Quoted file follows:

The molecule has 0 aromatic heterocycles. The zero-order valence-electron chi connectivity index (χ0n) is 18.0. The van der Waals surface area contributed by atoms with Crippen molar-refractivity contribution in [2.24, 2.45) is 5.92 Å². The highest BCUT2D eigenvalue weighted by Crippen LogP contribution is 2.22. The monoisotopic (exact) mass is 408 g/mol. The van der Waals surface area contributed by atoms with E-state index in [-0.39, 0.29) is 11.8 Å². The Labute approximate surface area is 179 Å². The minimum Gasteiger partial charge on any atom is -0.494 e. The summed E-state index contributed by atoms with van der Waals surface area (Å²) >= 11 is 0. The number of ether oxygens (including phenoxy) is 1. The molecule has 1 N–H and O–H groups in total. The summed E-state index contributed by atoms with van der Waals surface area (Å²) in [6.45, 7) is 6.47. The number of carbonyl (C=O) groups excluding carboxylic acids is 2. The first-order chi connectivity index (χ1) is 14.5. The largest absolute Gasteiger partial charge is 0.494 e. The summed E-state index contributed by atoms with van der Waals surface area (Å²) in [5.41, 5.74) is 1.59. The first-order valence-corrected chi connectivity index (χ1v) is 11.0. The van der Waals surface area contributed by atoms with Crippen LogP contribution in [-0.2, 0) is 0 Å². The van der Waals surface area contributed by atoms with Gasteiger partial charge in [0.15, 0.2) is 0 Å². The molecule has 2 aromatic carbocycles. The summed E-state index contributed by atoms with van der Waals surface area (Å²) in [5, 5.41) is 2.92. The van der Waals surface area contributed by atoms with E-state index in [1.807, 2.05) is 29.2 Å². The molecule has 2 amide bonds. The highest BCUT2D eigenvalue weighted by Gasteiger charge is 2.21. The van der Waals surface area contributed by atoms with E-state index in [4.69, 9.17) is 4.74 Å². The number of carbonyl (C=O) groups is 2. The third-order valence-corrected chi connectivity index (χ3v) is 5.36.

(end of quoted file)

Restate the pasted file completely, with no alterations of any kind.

The molecule has 0 aromatic heterocycles. The zero-order valence-electron chi connectivity index (χ0n) is 18.0. The van der Waals surface area contributed by atoms with Crippen molar-refractivity contribution in [2.24, 2.45) is 5.92 Å². The highest BCUT2D eigenvalue weighted by Crippen LogP contribution is 2.22. The monoisotopic (exact) mass is 408 g/mol. The van der Waals surface area contributed by atoms with E-state index in [-0.39, 0.29) is 11.8 Å². The Labute approximate surface area is 179 Å². The minimum Gasteiger partial charge on any atom is -0.494 e. The summed E-state index contributed by atoms with van der Waals surface area (Å²) >= 11 is 0. The number of ether oxygens (including phenoxy) is 1. The molecule has 1 N–H and O–H groups in total. The summed E-state index contributed by atoms with van der Waals surface area (Å²) in [6.45, 7) is 6.47. The number of carbonyl (C=O) groups excluding carboxylic acids is 2. The first-order chi connectivity index (χ1) is 14.5. The largest absolute Gasteiger partial charge is 0.494 e. The summed E-state index contributed by atoms with van der Waals surface area (Å²) in [5.41, 5.74) is 1.59. The first-order valence-corrected chi connectivity index (χ1v) is 11.0. The van der Waals surface area contributed by atoms with Crippen LogP contribution in [-0.2, 0) is 0 Å². The van der Waals surface area contributed by atoms with Gasteiger partial charge in [0.15, 0.2) is 0 Å². The molecule has 2 aromatic carbocycles. The summed E-state index contributed by atoms with van der Waals surface area (Å²) in [5, 5.41) is 2.92. The van der Waals surface area contributed by atoms with E-state index in [1.807, 2.05) is 29.2 Å². The molecule has 2 amide bonds. The highest BCUT2D eigenvalue weighted by Gasteiger charge is 2.21. The van der Waals surface area contributed by atoms with E-state index in [4.69, 9.17) is 4.74 Å². The number of carbonyl (C=O) groups is 2. The third-order valence-corrected chi connectivity index (χ3v) is 5.36.